In other findings, residual stromal bed thickness was correlated to the mechanical power shifts calculated (R2=0.32), and ablation depth was highly correlated to the mechanical shifts observed (R2=0.89). The thickness of the flap's stromal component bore a significant correlation to the spherical equivalent postoperative error (P<.05). Strong, significant, nonlinear associations existed between the level of myopia treated and the epithelial (P<.001) or biomechanical (P=.011) power-shift measured.Epithelial Profile Changes Characterized
Within the study, we also analyzed the epithelial subset of data apart from the study's epithelial dynamics. To model the epithelial changes, we measured the epithelial thickness profiles obtained with the Artemis before and after surgery in annulus fashion and averaged for the 3-, 4-, 5-, 6-, and 7-mm–diameter zones (Figure 1).
In most cases, before surgery, the mean central epithelial thickness was 51µm (range, 47 to 62µm). By contrast, 3 months after LASIK, the central epithelium had thickened to an average of 61µm ( range, 44 to 75µm). Central thickening can produce a relative increase in corneal curvature and result in a regression of the intended myopic refractive effect of LASIK flattening (Figure 2).
In a raw comparison between the error in the spherical equivalent postoperatively (all patients had an intended postoperative refractive error of zero) and the epithelial power shift as measured by Artemis scanning, we found a statistically significant correlation. In other words, shifts in epithelial power at least partly accounted for the postoperative refractive error. This correlation alone attests to the significance of the epithelium in regression, considering the number of other (biomechanical) factors that were also in play. Nonetheless, a simple linear regression demonstrated a correlation in which the epithelium could account for approximately 25% of every 1.00D of postoperative spherical equivalent error.
Plotting the level of myopia treated against the amount of central epithelial thickening at the 3-, 4-, 5-, 6-, and 7-mm zones (Figure 3) showed a strong correlation between the amount of postoperative epithelial thickening and the level of intended myopia to be treated. Also of interest, there was more thickening in the central cornea when compared to the periphery. In addition, the amount of postoperative epithelial thickening increased linearly as the level of preoperative myopia increased. As the amount of preoperative myopia approached 5.00D, however, this relationship began to stabilize, suggesting that there is a limit to the ability of the epithelium to reverse central corneal flattening.
After dividing the study eyes into three groups (low, moderate, and high myopia), we determined the thickening profile for each. The shift in power due to the epithelium was found to be related to the difference between central and peripheral thickening. If the epithelium were to thicken evenly, there would be no power shift (no change in curvature). In the low myopes, there was considerably more thickening in the center than in the periphery: 8 versus 4µm. Interestingly, a higher level of myopia correlated with a smaller difference between the central and peripheral thickening. The epithelium also appeared to cause more regression in low versus high myopia, despite the fact that the low-myopia group showed less absolute thickening in the postoperative period.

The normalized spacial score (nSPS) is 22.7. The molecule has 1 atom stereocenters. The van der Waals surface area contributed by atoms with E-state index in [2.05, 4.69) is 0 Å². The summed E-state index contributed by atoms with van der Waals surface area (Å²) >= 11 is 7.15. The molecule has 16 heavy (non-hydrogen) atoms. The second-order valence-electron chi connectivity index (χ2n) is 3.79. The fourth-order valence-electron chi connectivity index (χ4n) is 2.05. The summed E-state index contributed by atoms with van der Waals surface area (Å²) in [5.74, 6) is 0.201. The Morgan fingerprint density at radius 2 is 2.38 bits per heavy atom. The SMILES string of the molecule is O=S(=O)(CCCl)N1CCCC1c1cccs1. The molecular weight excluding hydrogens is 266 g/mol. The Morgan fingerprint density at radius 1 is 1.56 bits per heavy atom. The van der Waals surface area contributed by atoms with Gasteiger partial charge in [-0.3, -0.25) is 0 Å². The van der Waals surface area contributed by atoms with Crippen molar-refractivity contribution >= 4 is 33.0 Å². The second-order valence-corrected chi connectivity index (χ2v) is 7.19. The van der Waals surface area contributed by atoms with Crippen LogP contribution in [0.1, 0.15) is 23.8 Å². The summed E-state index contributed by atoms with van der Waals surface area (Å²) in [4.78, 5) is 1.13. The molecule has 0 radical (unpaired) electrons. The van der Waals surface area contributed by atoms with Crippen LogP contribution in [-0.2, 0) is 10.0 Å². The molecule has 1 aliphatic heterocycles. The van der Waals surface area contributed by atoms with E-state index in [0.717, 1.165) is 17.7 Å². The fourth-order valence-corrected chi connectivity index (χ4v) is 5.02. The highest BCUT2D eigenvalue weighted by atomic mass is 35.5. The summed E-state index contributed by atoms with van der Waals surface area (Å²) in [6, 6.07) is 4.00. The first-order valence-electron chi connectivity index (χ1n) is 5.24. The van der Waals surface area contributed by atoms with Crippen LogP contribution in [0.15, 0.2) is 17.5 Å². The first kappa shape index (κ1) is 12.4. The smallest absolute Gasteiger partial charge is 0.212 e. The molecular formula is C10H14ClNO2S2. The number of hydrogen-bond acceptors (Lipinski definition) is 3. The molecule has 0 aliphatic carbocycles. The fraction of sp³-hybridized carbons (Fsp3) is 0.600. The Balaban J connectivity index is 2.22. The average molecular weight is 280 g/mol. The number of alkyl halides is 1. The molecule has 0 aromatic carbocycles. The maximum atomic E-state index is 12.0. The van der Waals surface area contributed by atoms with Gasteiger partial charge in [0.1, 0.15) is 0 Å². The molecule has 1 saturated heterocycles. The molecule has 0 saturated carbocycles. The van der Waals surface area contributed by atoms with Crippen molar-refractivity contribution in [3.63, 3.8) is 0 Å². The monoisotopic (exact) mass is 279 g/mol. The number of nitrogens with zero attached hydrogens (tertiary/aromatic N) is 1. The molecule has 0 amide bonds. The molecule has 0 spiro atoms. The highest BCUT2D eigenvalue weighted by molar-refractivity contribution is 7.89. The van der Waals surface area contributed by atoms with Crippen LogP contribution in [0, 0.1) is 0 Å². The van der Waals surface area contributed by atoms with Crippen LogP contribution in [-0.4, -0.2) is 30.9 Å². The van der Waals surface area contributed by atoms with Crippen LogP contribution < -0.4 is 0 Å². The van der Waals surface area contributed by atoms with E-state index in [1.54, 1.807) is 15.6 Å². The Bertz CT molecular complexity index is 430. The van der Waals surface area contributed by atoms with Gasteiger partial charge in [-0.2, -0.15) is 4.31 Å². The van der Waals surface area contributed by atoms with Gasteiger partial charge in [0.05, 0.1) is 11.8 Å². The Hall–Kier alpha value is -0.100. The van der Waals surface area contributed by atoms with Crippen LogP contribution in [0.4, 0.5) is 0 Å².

The shift in power due to epithelial profile changes was more significant for lower than higher myopia. Perhaps central epithelial thickening reaches a maximum level beyond which increasing the depth of the myopic ablation will not result in further central epithelial thickening (while the peripheral epithelium can still thicken for higher myopic ablations as the peripheral ablation depth increases).CONCLUSION
This study demonstrates that biomechanical changes appear to be closely correlated to residual stromal thickness, which is known to be a function of preoperative corneal pachymetry and the total depth of intraoperative keratectomy. An accurate knowledge of the intended residual stromal thickness is important when planning retreatments. Specifically, differentiating between an undercorrection mainly due to an elastic yet stable bowing of the cornea and a change in epithelial profile is essential. If the residual stromal thickness is low, it may be responsible for induced mechanical changes, and removing more tissue may produce an inaccurate result and convert a stable, elastic cornea into a potentially unstable, plastic, and perhaps ectatic cornea. This concern is particularly pertinent to wavefront-guided retreatments commonly used to reduce spherical aberration, because they typically consume large amounts of tissue. In the final analysis, true customized ablation may require models to predict both epithelial and biomechanical changes in an effort to achieve best low-aberration vision.
Dan Z. Reinstein, MD, MA(Cantab), FRCSC, DABO, is Medical Director of the London Vision Clinic and Consultant Ophthalmologist at St. Thomas' Hospital–Kings College, London. He states that he holds a financial interest in the Artemis technology but not in the other products and companies mentioned herein. Dr. Reinstein may be reached at +44 20 7224 1005; email@example.com. Seitz B, Torres F, Langenbucher A, et al. Posterior corneal curvature changes after myopic laser in situ keratomileusis. Ophthalmology. 2001;108:666-672; discussion 73.
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3. Srivannaboon S, Reinstein DZ, Sutton HFS, Silverman RH, D.J. C. [Au: please clarify] Effect of epithelial changes on refractive outcome in LASIK. Invest Ophthalmol Vis Sci. 1999;40(suppl):896.
4. Munnerlyn CR, Koons SJ, Marshall J. Photorefractive keratectomy: a technique for laser refractive surgery. J Cataract Refract Surg. 1988;14:46-52.
5. Barraquer JI. Queratomileusis y queratofakia. Bogota: Instituto Barraquer de America; 1980.
6. Reinstein DZ, Srivannaboon S, Silverman RH, Coleman DJ. The accuracy of routine LASIK; isolation of biomechanical and epithelial factors. Invest Ophthalmol Vis Sci. 2000;41(suppl):318.